Last DSIRE Review: 02/19/2013
||Personal Tax Credit
|Eligible Renewable/Other Technologies:
||Solar Water Heat, Solar Space Heat, Solar Thermal Process Heat, Photovoltaics, Solar Space Cooling
||Commercial, Residential, Agricultural
|Amount:||10% of purchase and installation costs|
|Eligible System Size:||PV: Minimum 100 W (DC)|
Solar Thermal: Minimum collector area of 15 square feet
Solar Water Heat: At least 50% of the total water heating load must be provided by solar energy
|Equipment Requirements:||Must comply with requirements established in 3.3.28 NMAC (see below); includes requirement for solar water heaters to be SRCC-certified or in the certification process.|
|Carryover Provisions:||Maximum 10-year carryover|
|Program Budget:||$3 million annually for PV, $2 million annually for solar thermal|
NM Stat. § 7-2-18.14|
3.3.28 NMAC (Solar System Certification Requirements)|
New Mexico provides a 10% personal income tax credit (up to $9,000) for residents and businesses (non-corporate), including agricultural enterprises, who purchase and install certified photovoltaic (PV) and solar thermal systems. Eligible systems include grid-tied commercial PV systems, off-grid and grid-tied residential PV systems, and (active) solar hot water or hot air systems. To be eligible, systems must first be certified by the New Mexico Energy, Minerals, and Natural Resources Department. Note that solar pool or hot tub heaters are not eligible for this tax credit.
Credits may be carried forward for a maximum of ten taxable years until fully expended. Aggregate credit levels are capped annually at $2 million for solar thermal and $3 million for photovoltaic systems.
These tax credits are set to expire December 31, 2016. A taxpayer who installs a PV system and a solar thermal system may be eligible to receive a separate tax credit up to $9,000 for each system.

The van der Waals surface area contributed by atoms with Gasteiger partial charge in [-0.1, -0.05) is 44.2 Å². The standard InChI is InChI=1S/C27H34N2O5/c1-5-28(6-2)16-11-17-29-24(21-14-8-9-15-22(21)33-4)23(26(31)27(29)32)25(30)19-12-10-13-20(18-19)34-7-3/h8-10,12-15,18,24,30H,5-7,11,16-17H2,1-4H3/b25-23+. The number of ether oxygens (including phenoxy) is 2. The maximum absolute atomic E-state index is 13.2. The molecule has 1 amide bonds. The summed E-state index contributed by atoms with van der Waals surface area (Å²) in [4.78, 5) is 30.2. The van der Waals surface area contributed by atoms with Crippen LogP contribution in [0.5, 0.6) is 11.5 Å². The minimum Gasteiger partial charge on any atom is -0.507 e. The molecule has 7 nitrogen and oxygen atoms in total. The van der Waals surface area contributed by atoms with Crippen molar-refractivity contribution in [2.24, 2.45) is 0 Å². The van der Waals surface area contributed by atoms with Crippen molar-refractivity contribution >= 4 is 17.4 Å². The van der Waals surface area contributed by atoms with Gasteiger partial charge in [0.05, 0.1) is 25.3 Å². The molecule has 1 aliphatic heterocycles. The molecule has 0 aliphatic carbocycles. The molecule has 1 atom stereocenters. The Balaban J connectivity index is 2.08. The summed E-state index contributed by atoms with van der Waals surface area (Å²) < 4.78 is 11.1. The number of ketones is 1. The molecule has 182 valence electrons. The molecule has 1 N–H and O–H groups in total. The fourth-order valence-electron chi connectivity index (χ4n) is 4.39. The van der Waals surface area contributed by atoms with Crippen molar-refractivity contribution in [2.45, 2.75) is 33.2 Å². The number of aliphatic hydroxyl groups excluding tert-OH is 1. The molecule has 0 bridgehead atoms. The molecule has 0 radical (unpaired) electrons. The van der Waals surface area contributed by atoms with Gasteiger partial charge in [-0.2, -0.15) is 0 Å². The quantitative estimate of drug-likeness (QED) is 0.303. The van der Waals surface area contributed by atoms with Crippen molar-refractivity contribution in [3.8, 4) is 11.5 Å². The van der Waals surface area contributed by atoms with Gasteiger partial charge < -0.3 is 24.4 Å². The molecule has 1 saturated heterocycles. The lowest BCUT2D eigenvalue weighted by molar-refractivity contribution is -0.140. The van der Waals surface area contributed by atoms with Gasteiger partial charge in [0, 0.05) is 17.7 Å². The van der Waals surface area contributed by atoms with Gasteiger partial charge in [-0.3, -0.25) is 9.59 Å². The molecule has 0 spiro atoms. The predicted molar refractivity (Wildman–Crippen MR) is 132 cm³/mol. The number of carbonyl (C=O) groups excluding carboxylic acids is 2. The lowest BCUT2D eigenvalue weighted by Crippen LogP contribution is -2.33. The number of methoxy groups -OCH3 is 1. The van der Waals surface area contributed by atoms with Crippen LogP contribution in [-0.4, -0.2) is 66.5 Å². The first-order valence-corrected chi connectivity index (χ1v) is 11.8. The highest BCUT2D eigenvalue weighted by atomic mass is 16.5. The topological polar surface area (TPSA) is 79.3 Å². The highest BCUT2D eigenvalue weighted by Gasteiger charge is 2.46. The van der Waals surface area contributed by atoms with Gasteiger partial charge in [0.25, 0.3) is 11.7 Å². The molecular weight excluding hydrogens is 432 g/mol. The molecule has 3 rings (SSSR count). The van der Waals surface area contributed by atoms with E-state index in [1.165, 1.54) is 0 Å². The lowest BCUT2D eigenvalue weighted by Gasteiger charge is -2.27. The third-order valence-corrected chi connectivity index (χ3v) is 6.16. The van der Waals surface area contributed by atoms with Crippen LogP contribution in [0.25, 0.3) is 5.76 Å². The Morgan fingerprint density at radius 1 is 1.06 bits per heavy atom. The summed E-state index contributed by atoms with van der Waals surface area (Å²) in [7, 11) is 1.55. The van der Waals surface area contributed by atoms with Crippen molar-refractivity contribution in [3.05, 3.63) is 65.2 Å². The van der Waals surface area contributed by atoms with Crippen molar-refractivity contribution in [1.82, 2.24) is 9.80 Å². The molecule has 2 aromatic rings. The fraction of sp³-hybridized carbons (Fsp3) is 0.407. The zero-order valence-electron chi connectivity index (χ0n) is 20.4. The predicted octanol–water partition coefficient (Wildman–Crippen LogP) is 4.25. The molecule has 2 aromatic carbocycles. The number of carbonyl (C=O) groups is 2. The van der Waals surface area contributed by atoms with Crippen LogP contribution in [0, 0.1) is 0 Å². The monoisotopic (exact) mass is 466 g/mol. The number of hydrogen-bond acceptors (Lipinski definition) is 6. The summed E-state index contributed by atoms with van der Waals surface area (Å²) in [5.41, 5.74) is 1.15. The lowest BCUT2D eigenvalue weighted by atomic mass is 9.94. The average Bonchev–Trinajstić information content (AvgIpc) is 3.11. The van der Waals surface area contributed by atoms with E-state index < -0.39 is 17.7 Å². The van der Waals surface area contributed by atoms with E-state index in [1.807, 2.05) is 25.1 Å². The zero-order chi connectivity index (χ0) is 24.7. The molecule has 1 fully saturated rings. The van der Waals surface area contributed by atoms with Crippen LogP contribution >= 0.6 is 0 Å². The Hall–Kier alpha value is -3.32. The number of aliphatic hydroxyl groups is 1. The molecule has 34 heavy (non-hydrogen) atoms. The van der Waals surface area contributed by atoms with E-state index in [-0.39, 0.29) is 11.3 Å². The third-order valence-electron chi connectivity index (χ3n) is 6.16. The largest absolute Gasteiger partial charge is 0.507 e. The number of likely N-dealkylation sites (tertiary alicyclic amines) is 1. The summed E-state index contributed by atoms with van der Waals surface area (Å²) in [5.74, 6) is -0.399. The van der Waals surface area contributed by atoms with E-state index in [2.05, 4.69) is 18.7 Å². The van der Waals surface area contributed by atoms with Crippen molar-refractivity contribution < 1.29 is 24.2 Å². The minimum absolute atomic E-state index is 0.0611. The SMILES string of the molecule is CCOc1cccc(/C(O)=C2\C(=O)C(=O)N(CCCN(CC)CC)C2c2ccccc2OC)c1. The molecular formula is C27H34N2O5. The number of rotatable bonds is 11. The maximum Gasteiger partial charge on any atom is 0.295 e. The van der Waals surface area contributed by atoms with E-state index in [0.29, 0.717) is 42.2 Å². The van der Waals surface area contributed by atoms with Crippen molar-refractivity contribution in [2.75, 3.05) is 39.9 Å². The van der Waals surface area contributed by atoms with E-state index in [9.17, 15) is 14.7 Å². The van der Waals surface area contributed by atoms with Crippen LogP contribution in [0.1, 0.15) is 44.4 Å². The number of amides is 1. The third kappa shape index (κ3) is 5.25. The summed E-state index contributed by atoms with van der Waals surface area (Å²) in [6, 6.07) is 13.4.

All relevant forms are available at the website listed above.
In 2006 New Mexico established a 30% tax credit for solar technologies. The credit was originally designed to leverage and extend, not amplify, the federal solar income tax credits. Prior to the signing of the Energy Improvement and Extension Act of 2008 and the American Recover and Reinvestment Act of 2009, the federal investment tax credit (ITC) for residential solar systems was capped at $2,000 and set to expire at the end of 2008. New Mexico's Solar Market Development Tax Credit was written so the federal and state tax credits could not exceed 30% combined. Effectively, the state credit was designed to extend the federal individual tax credit past its $2,000 cap and 2008 deadline. When the caps on the federal ITC were lifted, the Solar Market Development Tax Credit could no longer be used. SB 257 of 2008 removed the language about the interaction with the ITC and changed it to a 10% tax credit.
New Mexico Energy, Minerals and Natural Resources Department
Energy Conservation and Management Division
Web Site: http://www.emnrd.state.nm.us/ecmd/
Public Information |
Taxation and Revenue Department
Administrative Services Division - Joseph Montoya Bldg.
1100 South St. Frances Dr
PO Box 630
Santa Fe, NM 87504-0630
Phone: (505) 827-0369
Phone 2: (505) 827-0870
Web Site: http://www.tax.state.nm.us/